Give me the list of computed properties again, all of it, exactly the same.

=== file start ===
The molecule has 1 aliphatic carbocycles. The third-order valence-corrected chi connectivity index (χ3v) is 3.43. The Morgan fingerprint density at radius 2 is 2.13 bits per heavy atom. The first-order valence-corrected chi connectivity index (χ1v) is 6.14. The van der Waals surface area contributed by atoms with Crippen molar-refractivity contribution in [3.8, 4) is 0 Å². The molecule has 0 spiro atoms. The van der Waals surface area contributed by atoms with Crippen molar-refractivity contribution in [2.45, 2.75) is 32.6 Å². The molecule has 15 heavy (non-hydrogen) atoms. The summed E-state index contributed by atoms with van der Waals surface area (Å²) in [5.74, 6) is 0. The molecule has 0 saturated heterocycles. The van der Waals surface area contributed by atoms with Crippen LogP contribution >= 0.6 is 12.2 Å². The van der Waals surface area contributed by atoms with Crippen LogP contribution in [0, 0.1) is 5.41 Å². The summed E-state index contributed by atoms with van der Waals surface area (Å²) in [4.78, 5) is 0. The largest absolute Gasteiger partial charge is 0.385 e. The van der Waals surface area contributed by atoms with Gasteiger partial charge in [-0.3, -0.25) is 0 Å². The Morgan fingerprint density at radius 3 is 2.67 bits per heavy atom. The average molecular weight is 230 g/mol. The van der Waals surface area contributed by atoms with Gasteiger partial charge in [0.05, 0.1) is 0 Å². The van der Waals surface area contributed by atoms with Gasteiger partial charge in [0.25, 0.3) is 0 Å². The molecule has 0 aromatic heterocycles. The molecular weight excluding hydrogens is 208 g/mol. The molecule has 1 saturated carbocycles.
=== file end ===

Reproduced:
The molecule has 1 aliphatic carbocycles. The third-order valence-corrected chi connectivity index (χ3v) is 3.43. The Morgan fingerprint density at radius 2 is 2.13 bits per heavy atom. The first-order valence-corrected chi connectivity index (χ1v) is 6.14. The van der Waals surface area contributed by atoms with Crippen molar-refractivity contribution in [3.8, 4) is 0 Å². The molecule has 0 spiro atoms. The van der Waals surface area contributed by atoms with Crippen molar-refractivity contribution in [2.45, 2.75) is 32.6 Å². The molecule has 15 heavy (non-hydrogen) atoms. The summed E-state index contributed by atoms with van der Waals surface area (Å²) in [5.74, 6) is 0. The molecule has 0 saturated heterocycles. The van der Waals surface area contributed by atoms with Crippen LogP contribution >= 0.6 is 12.2 Å². The van der Waals surface area contributed by atoms with Crippen LogP contribution in [0, 0.1) is 5.41 Å². The summed E-state index contributed by atoms with van der Waals surface area (Å²) in [4.78, 5) is 0. The largest absolute Gasteiger partial charge is 0.385 e. The van der Waals surface area contributed by atoms with Gasteiger partial charge in [-0.3, -0.25) is 0 Å². The Morgan fingerprint density at radius 3 is 2.67 bits per heavy atom. The average molecular weight is 230 g/mol. The van der Waals surface area contributed by atoms with Gasteiger partial charge in [0.05, 0.1) is 0 Å². The van der Waals surface area contributed by atoms with Gasteiger partial charge in [0.25, 0.3) is 0 Å². The molecule has 0 aromatic heterocycles. The molecular weight excluding hydrogens is 208 g/mol. The molecule has 1 saturated carbocycles.